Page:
Festival All-Stars: Walk Off The Earth
This Canadian band is primarily known for whimsical YouTube covers with their live act building on that premise. Bonus points for playing Teenage Dirtbag live.

Walk Off the Earth

Favorite Set: Jett Rebel
The dynamic showmanship of this Dutch artist veered dangerously close to seventies glam rock rather than the advertised pop of the festival, and straight into my heart as the best set of the day.

Jett Rebel

Most Theatrical: Ilse DeLange
As an American, I know almost nothing about the Eurovision Song Contest (DeLange placed 2nd in 2014), and even less about Dutch country, but I do know Ilse DeLange because my roommates forced me to watch Nashville with them.

Stray Observations

Bring it On, Parkpop
I was already impressed when the first girl scaled onto someone’s shoulders, but then a second girl climbed her like a tree for the infamous “Festival Triple Shoulder Stand”, also called, “Fuck VIP, my view is better from here”.

Bring it On, Parkpop (Kid’s Edition)
On a much smaller scale, but no less difficult, this kid ditched his absent-minded parents and scampered up to the top of this pole.

Best Hair
The mohawk is back, baby!

The Netherlands Hates Cash
Ah, the Dutch festival token system. You queue up to a specialty ATM that dispenses plastic chips at a different exchange rate than the euro, then have no idea how much a beer costs, and finally find out that you have free drinks waiting in the VIP tent. And because this chart below in no way explains it, a half liter of beer at Parkpop costs €6.20.

Shirt of the Weekend
A tie-dyed Led Zeppelin t-shirt? Did you grow up in Vermont? This is Merel Koman, an Amsterdam based singer-songwriter who plays under the stage name of Blackbird.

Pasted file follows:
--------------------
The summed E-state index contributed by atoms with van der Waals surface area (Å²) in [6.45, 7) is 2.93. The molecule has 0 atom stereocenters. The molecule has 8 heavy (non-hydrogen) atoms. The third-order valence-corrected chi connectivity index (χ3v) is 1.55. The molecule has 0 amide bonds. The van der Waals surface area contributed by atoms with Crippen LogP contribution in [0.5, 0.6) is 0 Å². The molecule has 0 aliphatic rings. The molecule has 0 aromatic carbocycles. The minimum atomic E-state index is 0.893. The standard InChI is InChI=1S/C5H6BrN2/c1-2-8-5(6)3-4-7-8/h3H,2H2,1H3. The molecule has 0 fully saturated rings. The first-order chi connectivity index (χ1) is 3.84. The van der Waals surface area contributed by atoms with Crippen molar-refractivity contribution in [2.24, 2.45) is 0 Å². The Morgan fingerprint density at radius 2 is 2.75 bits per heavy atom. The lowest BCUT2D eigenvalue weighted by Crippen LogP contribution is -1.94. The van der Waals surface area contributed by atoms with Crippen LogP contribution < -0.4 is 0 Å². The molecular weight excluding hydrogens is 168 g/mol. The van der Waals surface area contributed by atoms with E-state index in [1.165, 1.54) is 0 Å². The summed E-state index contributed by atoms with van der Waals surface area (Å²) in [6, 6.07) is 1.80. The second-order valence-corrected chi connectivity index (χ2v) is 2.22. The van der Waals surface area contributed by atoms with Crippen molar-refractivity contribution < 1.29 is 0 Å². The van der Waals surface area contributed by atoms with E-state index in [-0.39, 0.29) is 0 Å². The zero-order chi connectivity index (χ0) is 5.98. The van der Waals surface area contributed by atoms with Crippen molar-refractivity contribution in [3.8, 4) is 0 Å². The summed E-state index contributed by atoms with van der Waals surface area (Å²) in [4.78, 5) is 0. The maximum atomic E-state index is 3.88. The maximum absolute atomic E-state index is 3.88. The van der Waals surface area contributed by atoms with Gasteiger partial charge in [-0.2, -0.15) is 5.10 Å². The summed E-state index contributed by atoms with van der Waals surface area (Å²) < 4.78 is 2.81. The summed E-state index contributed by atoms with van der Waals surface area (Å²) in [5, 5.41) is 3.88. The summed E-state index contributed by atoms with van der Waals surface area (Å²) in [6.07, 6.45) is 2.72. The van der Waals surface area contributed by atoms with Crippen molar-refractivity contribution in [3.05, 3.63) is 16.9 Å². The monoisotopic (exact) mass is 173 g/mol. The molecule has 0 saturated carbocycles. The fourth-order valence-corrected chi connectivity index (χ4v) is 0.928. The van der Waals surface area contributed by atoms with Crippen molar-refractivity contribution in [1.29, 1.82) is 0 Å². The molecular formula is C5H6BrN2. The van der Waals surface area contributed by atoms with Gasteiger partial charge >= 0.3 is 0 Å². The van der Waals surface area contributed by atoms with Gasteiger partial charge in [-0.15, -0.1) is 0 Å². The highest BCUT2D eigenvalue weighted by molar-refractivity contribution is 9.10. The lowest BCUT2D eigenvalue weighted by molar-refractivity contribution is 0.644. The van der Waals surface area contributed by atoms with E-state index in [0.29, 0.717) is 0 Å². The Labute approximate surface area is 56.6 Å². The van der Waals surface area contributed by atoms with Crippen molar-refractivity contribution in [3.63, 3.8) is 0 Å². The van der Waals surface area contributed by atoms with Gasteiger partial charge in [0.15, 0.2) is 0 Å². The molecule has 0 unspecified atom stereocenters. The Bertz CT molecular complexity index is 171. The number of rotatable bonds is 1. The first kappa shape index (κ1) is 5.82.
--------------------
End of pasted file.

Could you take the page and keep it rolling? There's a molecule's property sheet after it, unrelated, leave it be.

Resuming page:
Blackbird

Practical Info

What’s the Prime Hours for Music?: This is a single day event that starts at 1:00 pm and ends around 9:00 that same night. There’s always music happening, although most groups tend to choose a stage and camp out.

What’s the Weather Like? Europe’s massive heatwave finally broke, so the crowd was treated to a typical summer day at the end of June. The Hague is also on the sea, which means nice cool breezes — I even had to put on my hoodie in the evening. But be warned, the chance of rain is always high in this part of the world, so pack accordingly.

How Do I Get There? This is the Netherlands, so there’s ample trams, buses, and bike lanes to reach the park. For reference, Zuiderpark took me about twenty minutes to reach from the city center.

Where Do I Sleep? While The Hague offers adequate lodging around the city center, I recommend staying down the road in the far more lively city of Rotterdam. You can sleep in a pod!

Final Thoughts

One of the first events I covered for Music Festival Wizard was a massive free fest inside San Francisco’s Golden Gate Park, and I’ve been a fan of the free music festival ever since. This idea that anyone can experience a festival, regardless of budget, and see new music is inspiring, and I hope to see more cities create fests like this. And if you don’t think it will work, the 39-year history of Parkpop proves otherwise.